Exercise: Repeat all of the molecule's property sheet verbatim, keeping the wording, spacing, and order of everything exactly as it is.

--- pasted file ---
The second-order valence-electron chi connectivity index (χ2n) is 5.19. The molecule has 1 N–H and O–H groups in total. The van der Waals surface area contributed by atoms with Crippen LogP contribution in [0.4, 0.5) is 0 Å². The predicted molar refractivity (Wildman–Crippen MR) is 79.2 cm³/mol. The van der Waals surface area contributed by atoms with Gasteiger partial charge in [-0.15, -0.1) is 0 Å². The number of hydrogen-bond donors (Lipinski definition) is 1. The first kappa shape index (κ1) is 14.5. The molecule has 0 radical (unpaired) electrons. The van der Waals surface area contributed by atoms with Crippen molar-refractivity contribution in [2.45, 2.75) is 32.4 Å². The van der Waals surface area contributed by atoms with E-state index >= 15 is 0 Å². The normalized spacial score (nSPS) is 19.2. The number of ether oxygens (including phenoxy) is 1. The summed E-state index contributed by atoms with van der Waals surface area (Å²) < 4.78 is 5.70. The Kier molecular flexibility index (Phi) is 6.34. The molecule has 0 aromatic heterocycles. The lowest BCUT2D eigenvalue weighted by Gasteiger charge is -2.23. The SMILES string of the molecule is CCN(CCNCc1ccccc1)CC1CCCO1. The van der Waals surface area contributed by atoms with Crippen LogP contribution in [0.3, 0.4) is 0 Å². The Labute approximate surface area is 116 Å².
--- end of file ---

The second-order valence-electron chi connectivity index (χ2n) is 5.19. The molecule has 1 N–H and O–H groups in total. The van der Waals surface area contributed by atoms with Crippen LogP contribution in [0.4, 0.5) is 0 Å². The predicted molar refractivity (Wildman–Crippen MR) is 79.2 cm³/mol. The van der Waals surface area contributed by atoms with Gasteiger partial charge in [-0.15, -0.1) is 0 Å². The number of hydrogen-bond donors (Lipinski definition) is 1. The first kappa shape index (κ1) is 14.5. The molecule has 0 radical (unpaired) electrons. The van der Waals surface area contributed by atoms with Crippen molar-refractivity contribution in [2.45, 2.75) is 32.4 Å². The van der Waals surface area contributed by atoms with E-state index >= 15 is 0 Å². The normalized spacial score (nSPS) is 19.2. The number of ether oxygens (including phenoxy) is 1. The summed E-state index contributed by atoms with van der Waals surface area (Å²) < 4.78 is 5.70. The Kier molecular flexibility index (Phi) is 6.34. The molecule has 0 aromatic heterocycles. The lowest BCUT2D eigenvalue weighted by Gasteiger charge is -2.23. The SMILES string of the molecule is CCN(CCNCc1ccccc1)CC1CCCO1. The van der Waals surface area contributed by atoms with Crippen LogP contribution in [0.3, 0.4) is 0 Å². The Labute approximate surface area is 116 Å².